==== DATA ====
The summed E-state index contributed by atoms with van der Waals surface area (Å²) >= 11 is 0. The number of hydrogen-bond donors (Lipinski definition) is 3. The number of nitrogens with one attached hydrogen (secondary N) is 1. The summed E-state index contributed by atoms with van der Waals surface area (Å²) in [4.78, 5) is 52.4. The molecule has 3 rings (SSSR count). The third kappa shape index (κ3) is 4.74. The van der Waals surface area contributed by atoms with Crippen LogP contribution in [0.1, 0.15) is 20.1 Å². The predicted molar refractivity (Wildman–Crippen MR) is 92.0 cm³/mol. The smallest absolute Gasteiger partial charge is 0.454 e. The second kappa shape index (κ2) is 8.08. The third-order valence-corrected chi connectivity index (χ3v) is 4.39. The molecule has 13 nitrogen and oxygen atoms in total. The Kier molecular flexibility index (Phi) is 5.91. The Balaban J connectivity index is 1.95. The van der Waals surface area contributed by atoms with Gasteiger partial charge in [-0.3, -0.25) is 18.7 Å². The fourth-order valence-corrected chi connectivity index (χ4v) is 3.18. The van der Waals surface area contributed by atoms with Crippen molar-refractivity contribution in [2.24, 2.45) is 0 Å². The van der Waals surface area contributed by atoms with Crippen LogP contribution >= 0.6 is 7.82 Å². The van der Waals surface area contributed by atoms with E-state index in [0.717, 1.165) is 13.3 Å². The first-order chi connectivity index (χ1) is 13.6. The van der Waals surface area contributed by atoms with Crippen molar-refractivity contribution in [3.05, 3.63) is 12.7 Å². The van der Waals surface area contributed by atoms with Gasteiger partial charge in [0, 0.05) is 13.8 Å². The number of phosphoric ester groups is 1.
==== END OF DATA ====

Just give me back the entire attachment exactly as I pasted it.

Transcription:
The summed E-state index contributed by atoms with van der Waals surface area (Å²) >= 11 is 0. The number of hydrogen-bond donors (Lipinski definition) is 3. The number of nitrogens with one attached hydrogen (secondary N) is 1. The summed E-state index contributed by atoms with van der Waals surface area (Å²) in [4.78, 5) is 52.4. The molecule has 3 rings (SSSR count). The third kappa shape index (κ3) is 4.74. The van der Waals surface area contributed by atoms with Crippen LogP contribution in [0.1, 0.15) is 20.1 Å². The predicted molar refractivity (Wildman–Crippen MR) is 92.0 cm³/mol. The smallest absolute Gasteiger partial charge is 0.454 e. The second kappa shape index (κ2) is 8.08. The third-order valence-corrected chi connectivity index (χ3v) is 4.39. The molecule has 13 nitrogen and oxygen atoms in total. The Kier molecular flexibility index (Phi) is 5.91. The Balaban J connectivity index is 1.95. The van der Waals surface area contributed by atoms with Gasteiger partial charge in [-0.3, -0.25) is 18.7 Å². The fourth-order valence-corrected chi connectivity index (χ4v) is 3.18. The van der Waals surface area contributed by atoms with Crippen molar-refractivity contribution in [2.24, 2.45) is 0 Å². The van der Waals surface area contributed by atoms with Crippen LogP contribution >= 0.6 is 7.82 Å². The van der Waals surface area contributed by atoms with E-state index in [0.717, 1.165) is 13.3 Å². The first-order chi connectivity index (χ1) is 13.6. The van der Waals surface area contributed by atoms with Crippen molar-refractivity contribution in [3.05, 3.63) is 12.7 Å². The van der Waals surface area contributed by atoms with Gasteiger partial charge in [0, 0.05) is 13.8 Å². The number of phosphoric ester groups is 1.